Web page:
Rogers resigns from sunshine group’s board
‘…it is clear that this, my prompt resignation will allow NMFOG and all of the NMFOG volunteers to concentrate on your critical First Amendment and open government mission and avoid further distractions by an issue that has become improperly politicized,’ Rogers wrote in his resignation letter.
The N.M. Foundation for Open Government announced Friday evening that Pat Rogers had resigned from its board of directors.
Rogers’ resignation came after I argued in a commentary that, for the sake of FOG’s integrity, his tenure on the board must end. That’s because, I wrote, his recent actions “helped create the appearance that the Martinez administration’s controversial contract with the Downs at Albuquerque was an insider deal.”
“This is what the Downs deal looks like: A company that gave lots of money to Republican Gov. Susana Martinez’s 2010 campaign won a state contract after hiring a GOP insider (Rogers) who was communicating privately about the contract, before it was awarded, with people close to Martinez,” I wrote.
Rogers’ resignation letter
Rogers addressed my commentary directly in his resignation letter. Here’s his entire letter to FOG Board President Terri Cole:
“Dear Ms. Cole and Members of the NMFOG Executive Committee:
“Although I appreciate the effort of the NMFOG Executive Board to schedule a meeting to discuss Mr. Haussamen’s concerns about my continuing membership in NMFOG, it is clear that this, my prompt resignation will allow NMFOG and all of the NMFOG volunteers to concentrate on your critical First Amendment and open government mission and avoid further distractions by an issue that has become improperly politicized.
“While even the most virulent partisans calling for my NMFOG resignation admit (as they must) that my actions were always lawful, it is also a fact I sent e-mails to individuals in government using an address that was not a state-issued address. Use of personal e-mail addresses is a universal practice. My attempted use, however, as highlighted by the publication of certain portions of the stolen emails (emails that were never received by the intended recipients) has become a significant distraction for this organization. Moving forward, perhaps NMFOG can recommend changes to update the state law on this issue and develop an approach that is consistently applied to all government and to all persons interacting with government.
“It has been a significant honor to represent NMFOG in court, before the Legislature and in the community. I hope NMFOG continues to perform its important work and continues to prosper and grow. In calling for my resignation, Mr. Haussamen also notes that my service as New Mexico’s National Committeeman to the Republican National Committee gave him concerns, as well: ‘I wondered how he would be able to juggle heavy involvement in a nonpartisan government watchdog organization with such a partisan position’.”
“Perhaps to avoid embarrassing me any further, he does not note my related work as the former General Counsel to the New Mexico Republican Party and my representation of various Republican presidential candidates, Ralph Nader, and the many elected Republican officials, committees, and candidates over the years. In addition to open government, I believe that political participation, competition, debate and principled dissent are also vital to the health of our society. I am honored and proud of my work for all of my clients. My clients, as NMFOG did, receive zealous representation all within the bounds of the law and professional ethics.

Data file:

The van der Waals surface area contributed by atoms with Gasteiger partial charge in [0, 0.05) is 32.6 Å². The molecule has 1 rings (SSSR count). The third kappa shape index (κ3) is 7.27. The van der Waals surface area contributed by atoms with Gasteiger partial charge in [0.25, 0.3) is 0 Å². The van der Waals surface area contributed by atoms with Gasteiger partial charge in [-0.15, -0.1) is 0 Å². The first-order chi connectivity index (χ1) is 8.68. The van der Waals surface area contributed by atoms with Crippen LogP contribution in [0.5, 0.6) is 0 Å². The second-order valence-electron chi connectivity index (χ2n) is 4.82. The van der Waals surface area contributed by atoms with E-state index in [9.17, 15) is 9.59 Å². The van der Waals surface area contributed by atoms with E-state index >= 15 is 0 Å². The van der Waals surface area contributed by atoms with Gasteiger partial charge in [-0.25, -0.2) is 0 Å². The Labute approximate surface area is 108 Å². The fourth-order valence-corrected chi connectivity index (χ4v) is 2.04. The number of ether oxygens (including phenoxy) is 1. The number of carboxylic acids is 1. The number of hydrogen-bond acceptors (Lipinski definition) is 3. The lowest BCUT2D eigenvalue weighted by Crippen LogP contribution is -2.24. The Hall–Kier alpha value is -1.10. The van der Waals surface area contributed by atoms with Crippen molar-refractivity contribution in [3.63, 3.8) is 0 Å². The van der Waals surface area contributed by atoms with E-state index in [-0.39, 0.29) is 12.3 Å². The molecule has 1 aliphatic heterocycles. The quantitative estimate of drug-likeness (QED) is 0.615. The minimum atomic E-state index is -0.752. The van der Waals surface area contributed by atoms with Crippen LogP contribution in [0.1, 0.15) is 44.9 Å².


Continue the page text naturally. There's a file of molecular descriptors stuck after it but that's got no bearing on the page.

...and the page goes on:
“Please extend my appreciation and best personal wishes to the entire NMFOG Board.
Cole issued this statement:
“We appreciate Pat’s service over many years to FOG and his dedication to the First Amendment. We understand and appreciate his decision.”
Not all are pleased
Not all are pleased. In an e-mail, Carol Miller, a former independent congressional candidate who once worked on Ralph Nader’s Green Party campaign for president in New Mexico, wrote this:
“I am sorry to receive this resignation letter from Pat Rogers. I feel he served FOG well on the issues FOG and its members care about. Maintaining a non-partisan board is important for FOG and for open government in our state.
“There are bad actors on all sides in NM and these sides and characters change from time to time. Politics is a hard ball game here and one person’s hero is another’s villain. I wish I had spoken up sooner in Pat’s defense. I wasn’t happy about the email situation in the Martinez administration, but the rules and gray areas were set by other administrations.
“I had the opportunity to work with Pat in the past and found him an excellent attorney. In our case, he helped us successfully sue two corrupt Democrats, Attorney General Patricia Madrid and Secretary of State Rebecca Vigil Giron, who were conspiring to keep Ralph Nader off the ballot in 2004. The Supreme Court of New Mexico over-ruled Vigil Giron and Madrid and certified that Mr. Nader had, in fact, qualified for the ballot. Through Pat’s leadership, Mr. Nader also won a victory in federal district court that gave important new rights to New Mexico voters.”
‘… an excellent sunshine lawyer’
In my initial column on this topic, I noted this:
“Rogers is an excellent sunshine lawyer who is a past president of the N.M. Foundation for Open Government (FOG), a current board member, and a 2004 recipient of the organization’s Dixon Award for fighting for open government.”
And, in spite of what Rogers’ resignation letter states, I did note that he is a former general counsel for the state GOP.
For disclosure, this site is an annual donor to FOG.
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